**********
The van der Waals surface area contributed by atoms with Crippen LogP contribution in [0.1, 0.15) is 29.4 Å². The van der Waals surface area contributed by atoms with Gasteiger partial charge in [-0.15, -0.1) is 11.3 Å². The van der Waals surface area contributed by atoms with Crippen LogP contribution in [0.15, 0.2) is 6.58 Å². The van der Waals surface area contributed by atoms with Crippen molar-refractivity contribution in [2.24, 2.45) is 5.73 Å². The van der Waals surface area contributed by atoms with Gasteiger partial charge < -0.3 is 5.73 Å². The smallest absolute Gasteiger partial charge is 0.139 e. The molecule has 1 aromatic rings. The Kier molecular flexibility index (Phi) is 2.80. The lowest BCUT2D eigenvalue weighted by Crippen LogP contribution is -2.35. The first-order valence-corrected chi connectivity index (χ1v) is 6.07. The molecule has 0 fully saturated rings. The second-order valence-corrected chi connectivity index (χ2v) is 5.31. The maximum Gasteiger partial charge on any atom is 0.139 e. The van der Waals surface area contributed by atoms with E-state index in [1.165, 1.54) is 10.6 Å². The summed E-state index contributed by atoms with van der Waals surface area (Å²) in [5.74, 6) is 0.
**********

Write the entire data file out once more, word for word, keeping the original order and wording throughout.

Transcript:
The van der Waals surface area contributed by atoms with Crippen LogP contribution in [0.1, 0.15) is 29.4 Å². The van der Waals surface area contributed by atoms with Gasteiger partial charge in [-0.15, -0.1) is 11.3 Å². The van der Waals surface area contributed by atoms with Crippen LogP contribution in [0.15, 0.2) is 6.58 Å². The van der Waals surface area contributed by atoms with Crippen molar-refractivity contribution in [2.24, 2.45) is 5.73 Å². The van der Waals surface area contributed by atoms with Gasteiger partial charge < -0.3 is 5.73 Å². The smallest absolute Gasteiger partial charge is 0.139 e. The molecule has 1 aromatic rings. The Kier molecular flexibility index (Phi) is 2.80. The lowest BCUT2D eigenvalue weighted by Crippen LogP contribution is -2.35. The first-order valence-corrected chi connectivity index (χ1v) is 6.07. The molecule has 0 fully saturated rings. The second-order valence-corrected chi connectivity index (χ2v) is 5.31. The maximum Gasteiger partial charge on any atom is 0.139 e. The van der Waals surface area contributed by atoms with E-state index in [1.165, 1.54) is 10.6 Å². The summed E-state index contributed by atoms with van der Waals surface area (Å²) in [5.74, 6) is 0.